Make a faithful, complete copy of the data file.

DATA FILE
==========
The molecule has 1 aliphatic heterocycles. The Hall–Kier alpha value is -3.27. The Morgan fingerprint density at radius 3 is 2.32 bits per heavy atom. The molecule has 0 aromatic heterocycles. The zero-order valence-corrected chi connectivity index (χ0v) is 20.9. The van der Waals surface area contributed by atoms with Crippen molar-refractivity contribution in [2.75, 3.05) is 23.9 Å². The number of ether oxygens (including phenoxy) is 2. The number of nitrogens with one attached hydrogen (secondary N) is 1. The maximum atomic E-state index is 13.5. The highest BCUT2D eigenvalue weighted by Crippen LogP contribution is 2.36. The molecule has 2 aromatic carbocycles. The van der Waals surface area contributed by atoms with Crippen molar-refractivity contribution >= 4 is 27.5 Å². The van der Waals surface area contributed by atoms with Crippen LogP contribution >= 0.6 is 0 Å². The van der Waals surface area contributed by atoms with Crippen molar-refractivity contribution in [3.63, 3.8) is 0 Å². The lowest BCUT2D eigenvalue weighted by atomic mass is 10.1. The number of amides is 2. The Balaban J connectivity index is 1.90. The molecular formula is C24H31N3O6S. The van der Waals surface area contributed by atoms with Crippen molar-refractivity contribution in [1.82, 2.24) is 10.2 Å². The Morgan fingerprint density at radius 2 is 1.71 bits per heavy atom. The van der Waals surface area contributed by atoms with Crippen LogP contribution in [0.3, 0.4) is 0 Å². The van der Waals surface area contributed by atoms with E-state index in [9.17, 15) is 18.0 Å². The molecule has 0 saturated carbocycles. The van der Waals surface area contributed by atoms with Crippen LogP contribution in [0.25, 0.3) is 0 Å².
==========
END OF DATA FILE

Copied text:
The molecule has 1 aliphatic heterocycles. The Hall–Kier alpha value is -3.27. The Morgan fingerprint density at radius 3 is 2.32 bits per heavy atom. The molecule has 0 aromatic heterocycles. The zero-order valence-corrected chi connectivity index (χ0v) is 20.9. The van der Waals surface area contributed by atoms with Crippen molar-refractivity contribution in [2.75, 3.05) is 23.9 Å². The number of ether oxygens (including phenoxy) is 2. The number of nitrogens with one attached hydrogen (secondary N) is 1. The maximum atomic E-state index is 13.5. The highest BCUT2D eigenvalue weighted by Crippen LogP contribution is 2.36. The molecule has 2 aromatic carbocycles. The van der Waals surface area contributed by atoms with Crippen molar-refractivity contribution >= 4 is 27.5 Å². The van der Waals surface area contributed by atoms with Crippen LogP contribution >= 0.6 is 0 Å². The van der Waals surface area contributed by atoms with Crippen molar-refractivity contribution in [3.63, 3.8) is 0 Å². The lowest BCUT2D eigenvalue weighted by atomic mass is 10.1. The number of amides is 2. The Balaban J connectivity index is 1.90. The molecular formula is C24H31N3O6S. The van der Waals surface area contributed by atoms with Crippen molar-refractivity contribution in [1.82, 2.24) is 10.2 Å². The Morgan fingerprint density at radius 2 is 1.71 bits per heavy atom. The van der Waals surface area contributed by atoms with Crippen LogP contribution in [0.3, 0.4) is 0 Å². The van der Waals surface area contributed by atoms with E-state index in [9.17, 15) is 18.0 Å². The molecule has 0 saturated carbocycles. The van der Waals surface area contributed by atoms with Crippen LogP contribution in [0.25, 0.3) is 0 Å².